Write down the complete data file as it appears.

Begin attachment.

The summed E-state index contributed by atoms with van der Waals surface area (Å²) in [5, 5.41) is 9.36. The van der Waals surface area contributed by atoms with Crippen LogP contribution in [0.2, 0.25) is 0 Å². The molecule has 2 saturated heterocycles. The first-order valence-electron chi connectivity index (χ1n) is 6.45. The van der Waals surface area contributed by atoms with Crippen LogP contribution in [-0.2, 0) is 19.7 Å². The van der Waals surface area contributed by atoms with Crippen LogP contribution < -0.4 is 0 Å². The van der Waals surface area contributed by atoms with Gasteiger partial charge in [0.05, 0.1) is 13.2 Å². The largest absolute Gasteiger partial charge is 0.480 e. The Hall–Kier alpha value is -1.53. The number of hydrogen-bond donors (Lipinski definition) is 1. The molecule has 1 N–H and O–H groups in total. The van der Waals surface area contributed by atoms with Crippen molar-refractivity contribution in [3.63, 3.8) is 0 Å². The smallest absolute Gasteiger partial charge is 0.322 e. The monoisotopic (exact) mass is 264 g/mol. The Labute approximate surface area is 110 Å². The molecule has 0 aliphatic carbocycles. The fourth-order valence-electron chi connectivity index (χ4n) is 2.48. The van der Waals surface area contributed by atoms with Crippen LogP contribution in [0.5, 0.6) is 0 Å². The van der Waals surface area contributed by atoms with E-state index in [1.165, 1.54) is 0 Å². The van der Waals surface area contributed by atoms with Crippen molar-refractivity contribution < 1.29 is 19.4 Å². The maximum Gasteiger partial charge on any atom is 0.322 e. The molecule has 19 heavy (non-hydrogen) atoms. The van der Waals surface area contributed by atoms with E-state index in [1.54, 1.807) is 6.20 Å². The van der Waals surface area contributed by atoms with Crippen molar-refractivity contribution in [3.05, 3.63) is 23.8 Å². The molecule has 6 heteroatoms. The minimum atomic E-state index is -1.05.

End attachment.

The summed E-state index contributed by atoms with van der Waals surface area (Å²) in [5, 5.41) is 9.36. The van der Waals surface area contributed by atoms with Crippen LogP contribution in [0.2, 0.25) is 0 Å². The molecule has 2 saturated heterocycles. The first-order valence-electron chi connectivity index (χ1n) is 6.45. The van der Waals surface area contributed by atoms with Crippen LogP contribution in [-0.2, 0) is 19.7 Å². The van der Waals surface area contributed by atoms with Crippen LogP contribution < -0.4 is 0 Å². The van der Waals surface area contributed by atoms with Gasteiger partial charge in [0.05, 0.1) is 13.2 Å². The largest absolute Gasteiger partial charge is 0.480 e. The Hall–Kier alpha value is -1.53. The number of hydrogen-bond donors (Lipinski definition) is 1. The molecule has 1 N–H and O–H groups in total. The van der Waals surface area contributed by atoms with Crippen molar-refractivity contribution in [3.63, 3.8) is 0 Å². The smallest absolute Gasteiger partial charge is 0.322 e. The monoisotopic (exact) mass is 264 g/mol. The Labute approximate surface area is 110 Å². The molecule has 0 aliphatic carbocycles. The fourth-order valence-electron chi connectivity index (χ4n) is 2.48. The van der Waals surface area contributed by atoms with Crippen LogP contribution in [0.5, 0.6) is 0 Å². The van der Waals surface area contributed by atoms with E-state index in [1.165, 1.54) is 0 Å². The van der Waals surface area contributed by atoms with Crippen molar-refractivity contribution < 1.29 is 19.4 Å². The maximum Gasteiger partial charge on any atom is 0.322 e. The molecule has 19 heavy (non-hydrogen) atoms. The van der Waals surface area contributed by atoms with E-state index in [1.54, 1.807) is 6.20 Å². The van der Waals surface area contributed by atoms with Crippen molar-refractivity contribution in [3.05, 3.63) is 23.8 Å². The molecule has 6 heteroatoms. The minimum atomic E-state index is -1.05.